70% slam ‘poor’ council performance

SEVEN out of ten voters have rated the performance of the current city council administration as “disappointing” or “poor” in a straw poll ahead of the local government elections tomorrow.

Less than ten per cent of those asked believed the Liberal Democrat-SNP coalition had a “good” record during the past five years in power, according to a poll by the Evening News.

Just 5.9 per cent want to see those parties return as a coalition partnership, with a Labour-Green coalition currently the favoured option among those questioned.

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A grand coalition of all parties was the next most popular, followed by an SNP-Green coalition.

Tomorrow voters across 32 local authorities in Scotland go to the polls to elect their next five-year administrations.

In the Lothians all of the results are expected to be in by Friday evening, with parties from all four local authorities expected to be examining forming coalitions over the weekend.

When asked to state which party they would give their first vote to, 35 per cent of those taking part in our poll listed Labour, followed by 26 per cent listing SNP.

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However, insiders at both parties have suggested the final result will be tighter when the results are revealed and when second or third votes are taken into consideration.

Support for the Conservatives stood at around 17 per cent, followed by the Greens on 7.6 per cent and the Liberal Democrats on seven per cent.

The survey also found the city’s trams project remained the biggest single issue for voters.

Nearly two-thirds of those polled rated the Liberal Democrat performance when dealing with the project as poor, although all of the major parties scored poorly.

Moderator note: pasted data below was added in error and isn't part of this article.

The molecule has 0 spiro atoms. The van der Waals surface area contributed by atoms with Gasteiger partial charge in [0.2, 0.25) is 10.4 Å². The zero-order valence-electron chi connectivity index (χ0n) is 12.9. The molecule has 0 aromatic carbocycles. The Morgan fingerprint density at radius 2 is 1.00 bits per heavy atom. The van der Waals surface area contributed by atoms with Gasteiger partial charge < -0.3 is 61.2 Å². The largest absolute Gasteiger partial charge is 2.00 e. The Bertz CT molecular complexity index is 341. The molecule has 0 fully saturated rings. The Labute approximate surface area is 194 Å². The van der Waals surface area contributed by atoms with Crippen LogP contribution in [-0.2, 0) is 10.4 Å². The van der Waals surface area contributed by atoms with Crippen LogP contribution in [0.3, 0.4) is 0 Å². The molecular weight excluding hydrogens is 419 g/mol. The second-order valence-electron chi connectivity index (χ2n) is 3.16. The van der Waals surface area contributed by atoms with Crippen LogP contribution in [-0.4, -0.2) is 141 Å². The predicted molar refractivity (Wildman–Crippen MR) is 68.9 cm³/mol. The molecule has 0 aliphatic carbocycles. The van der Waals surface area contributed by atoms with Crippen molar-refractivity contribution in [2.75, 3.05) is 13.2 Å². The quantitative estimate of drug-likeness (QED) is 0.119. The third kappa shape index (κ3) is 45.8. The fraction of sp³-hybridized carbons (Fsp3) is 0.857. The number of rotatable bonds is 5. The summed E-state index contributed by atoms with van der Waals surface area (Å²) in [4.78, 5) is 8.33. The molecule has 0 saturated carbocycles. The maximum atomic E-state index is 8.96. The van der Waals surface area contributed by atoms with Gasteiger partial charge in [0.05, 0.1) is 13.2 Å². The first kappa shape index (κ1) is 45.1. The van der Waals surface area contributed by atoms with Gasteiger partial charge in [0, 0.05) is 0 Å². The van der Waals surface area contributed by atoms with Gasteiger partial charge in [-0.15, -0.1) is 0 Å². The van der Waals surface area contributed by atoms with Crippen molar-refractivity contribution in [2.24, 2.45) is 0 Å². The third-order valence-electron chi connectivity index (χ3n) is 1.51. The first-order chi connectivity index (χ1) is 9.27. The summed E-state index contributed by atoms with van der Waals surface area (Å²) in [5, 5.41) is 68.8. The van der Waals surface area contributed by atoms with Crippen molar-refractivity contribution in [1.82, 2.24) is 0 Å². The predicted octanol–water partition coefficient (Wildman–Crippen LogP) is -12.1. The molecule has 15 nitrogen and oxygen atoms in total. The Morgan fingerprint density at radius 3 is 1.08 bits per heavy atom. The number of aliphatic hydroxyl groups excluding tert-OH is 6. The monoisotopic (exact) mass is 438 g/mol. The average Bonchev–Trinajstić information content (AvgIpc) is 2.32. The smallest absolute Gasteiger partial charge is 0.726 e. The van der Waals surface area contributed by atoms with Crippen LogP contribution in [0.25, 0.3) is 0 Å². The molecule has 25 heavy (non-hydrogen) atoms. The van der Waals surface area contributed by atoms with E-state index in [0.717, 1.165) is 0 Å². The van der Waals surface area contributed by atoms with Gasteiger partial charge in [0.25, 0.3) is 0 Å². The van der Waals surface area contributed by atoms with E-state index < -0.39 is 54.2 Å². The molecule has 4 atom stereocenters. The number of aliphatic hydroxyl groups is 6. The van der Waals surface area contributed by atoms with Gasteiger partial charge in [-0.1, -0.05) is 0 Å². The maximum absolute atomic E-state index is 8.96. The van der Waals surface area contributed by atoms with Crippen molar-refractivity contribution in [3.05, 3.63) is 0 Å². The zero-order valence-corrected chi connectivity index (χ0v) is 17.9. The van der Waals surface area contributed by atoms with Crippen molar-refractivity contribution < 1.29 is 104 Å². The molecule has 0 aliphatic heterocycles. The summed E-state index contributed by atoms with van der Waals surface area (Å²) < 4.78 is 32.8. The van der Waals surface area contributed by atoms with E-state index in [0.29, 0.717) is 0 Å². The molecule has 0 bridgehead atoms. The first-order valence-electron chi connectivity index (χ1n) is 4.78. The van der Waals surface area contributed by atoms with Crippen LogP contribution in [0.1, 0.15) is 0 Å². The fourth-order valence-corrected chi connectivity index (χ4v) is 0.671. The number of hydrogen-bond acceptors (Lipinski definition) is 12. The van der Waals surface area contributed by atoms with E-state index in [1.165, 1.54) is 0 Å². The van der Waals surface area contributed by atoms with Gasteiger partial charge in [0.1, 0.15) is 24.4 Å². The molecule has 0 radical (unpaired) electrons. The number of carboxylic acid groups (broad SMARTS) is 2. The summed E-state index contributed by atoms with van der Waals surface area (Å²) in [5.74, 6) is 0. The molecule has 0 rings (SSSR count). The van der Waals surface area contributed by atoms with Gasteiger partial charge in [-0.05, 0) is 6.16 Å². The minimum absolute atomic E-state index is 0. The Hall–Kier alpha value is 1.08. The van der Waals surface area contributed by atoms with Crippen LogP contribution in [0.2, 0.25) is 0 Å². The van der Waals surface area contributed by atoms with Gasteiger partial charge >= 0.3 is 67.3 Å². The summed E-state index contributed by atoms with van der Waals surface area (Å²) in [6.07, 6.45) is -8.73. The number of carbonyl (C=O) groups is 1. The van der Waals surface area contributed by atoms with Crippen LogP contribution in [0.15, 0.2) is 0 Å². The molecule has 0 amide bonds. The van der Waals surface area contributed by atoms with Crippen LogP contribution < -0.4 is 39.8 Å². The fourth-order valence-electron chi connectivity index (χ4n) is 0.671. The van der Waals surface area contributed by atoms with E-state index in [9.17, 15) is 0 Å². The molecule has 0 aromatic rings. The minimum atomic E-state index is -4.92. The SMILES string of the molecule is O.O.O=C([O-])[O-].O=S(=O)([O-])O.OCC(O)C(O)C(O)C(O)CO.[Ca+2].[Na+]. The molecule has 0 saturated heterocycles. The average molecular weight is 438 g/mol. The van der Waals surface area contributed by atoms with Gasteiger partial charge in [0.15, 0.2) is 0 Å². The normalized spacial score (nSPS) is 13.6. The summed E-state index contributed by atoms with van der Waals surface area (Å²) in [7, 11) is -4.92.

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The state of the Edinburgh roads network and cuts to council-provided services were also high on the agenda.

When asked to rate the performance of the five party leaders, Green leader Steve Burgess was given the highest average approval rating, followed by Conservative Jeremy Balfour.

Around 42 per cent rated the performance of Lib Dem leader Jenny Dawe as “poor” and 27 per cent “disappointing”. However, approval ratings are typically higher for opposition politicians than incumbents.

Andrew Burns, the leader of Edinburgh Labour, said: “Whilst the figures in this straw poll are encouraging for Edinburgh Labour, I’m absolutely clear that the only poll that counts is tomorrow.”

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Steve Cardownie, leader of the SNP group, said: “We’re standing 26 candidates and we’re fighting for every vote we can.”

Jason Rust, the Conservative economic development spokesman, said: “On the doorstep there is a feeling of lack of confidence, of anti-administration. Even if you take the politics out of this, there is a move against the groups are currently in charge.”

Steve Burgess, leader of Edinburgh’s Greens, said: “These are interesting figures but the real poll will be on the day.”

Your views

Today’s results come from a poll of nearly 700 News readers. Although the respondents are self-selected, rather than specially chosen as a cross-section of the electorate, they provide an interesting snapshot of attitudes on the eve of the elections.